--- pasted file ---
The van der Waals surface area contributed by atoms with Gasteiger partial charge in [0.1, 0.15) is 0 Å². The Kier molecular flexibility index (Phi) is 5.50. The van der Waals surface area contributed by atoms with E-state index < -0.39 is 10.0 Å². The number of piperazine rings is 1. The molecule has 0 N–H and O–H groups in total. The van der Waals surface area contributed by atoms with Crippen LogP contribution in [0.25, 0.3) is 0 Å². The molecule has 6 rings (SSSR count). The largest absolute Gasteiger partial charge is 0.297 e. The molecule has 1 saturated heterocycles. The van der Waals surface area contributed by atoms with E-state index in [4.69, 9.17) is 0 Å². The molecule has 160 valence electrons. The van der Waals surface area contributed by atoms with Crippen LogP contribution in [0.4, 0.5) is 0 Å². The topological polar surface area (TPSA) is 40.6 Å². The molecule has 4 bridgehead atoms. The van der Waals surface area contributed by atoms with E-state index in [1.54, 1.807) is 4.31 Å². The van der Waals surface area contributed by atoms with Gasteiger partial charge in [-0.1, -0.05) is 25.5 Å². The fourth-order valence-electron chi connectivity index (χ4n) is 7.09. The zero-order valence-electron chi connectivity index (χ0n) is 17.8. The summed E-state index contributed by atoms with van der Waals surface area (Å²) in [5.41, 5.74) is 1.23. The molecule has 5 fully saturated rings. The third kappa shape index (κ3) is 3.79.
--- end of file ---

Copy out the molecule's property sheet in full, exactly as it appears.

The van der Waals surface area contributed by atoms with Gasteiger partial charge in [0.1, 0.15) is 0 Å². The Kier molecular flexibility index (Phi) is 5.50. The van der Waals surface area contributed by atoms with E-state index < -0.39 is 10.0 Å². The number of piperazine rings is 1. The molecule has 0 N–H and O–H groups in total. The van der Waals surface area contributed by atoms with Crippen LogP contribution in [0.25, 0.3) is 0 Å². The molecule has 6 rings (SSSR count). The largest absolute Gasteiger partial charge is 0.297 e. The molecule has 1 saturated heterocycles. The van der Waals surface area contributed by atoms with E-state index in [4.69, 9.17) is 0 Å². The molecule has 160 valence electrons. The van der Waals surface area contributed by atoms with Crippen LogP contribution in [0.4, 0.5) is 0 Å². The topological polar surface area (TPSA) is 40.6 Å². The molecule has 4 bridgehead atoms. The van der Waals surface area contributed by atoms with E-state index in [1.54, 1.807) is 4.31 Å². The van der Waals surface area contributed by atoms with Gasteiger partial charge in [-0.1, -0.05) is 25.5 Å². The fourth-order valence-electron chi connectivity index (χ4n) is 7.09. The zero-order valence-electron chi connectivity index (χ0n) is 17.8. The summed E-state index contributed by atoms with van der Waals surface area (Å²) in [5.41, 5.74) is 1.23. The molecule has 5 fully saturated rings. The third kappa shape index (κ3) is 3.79.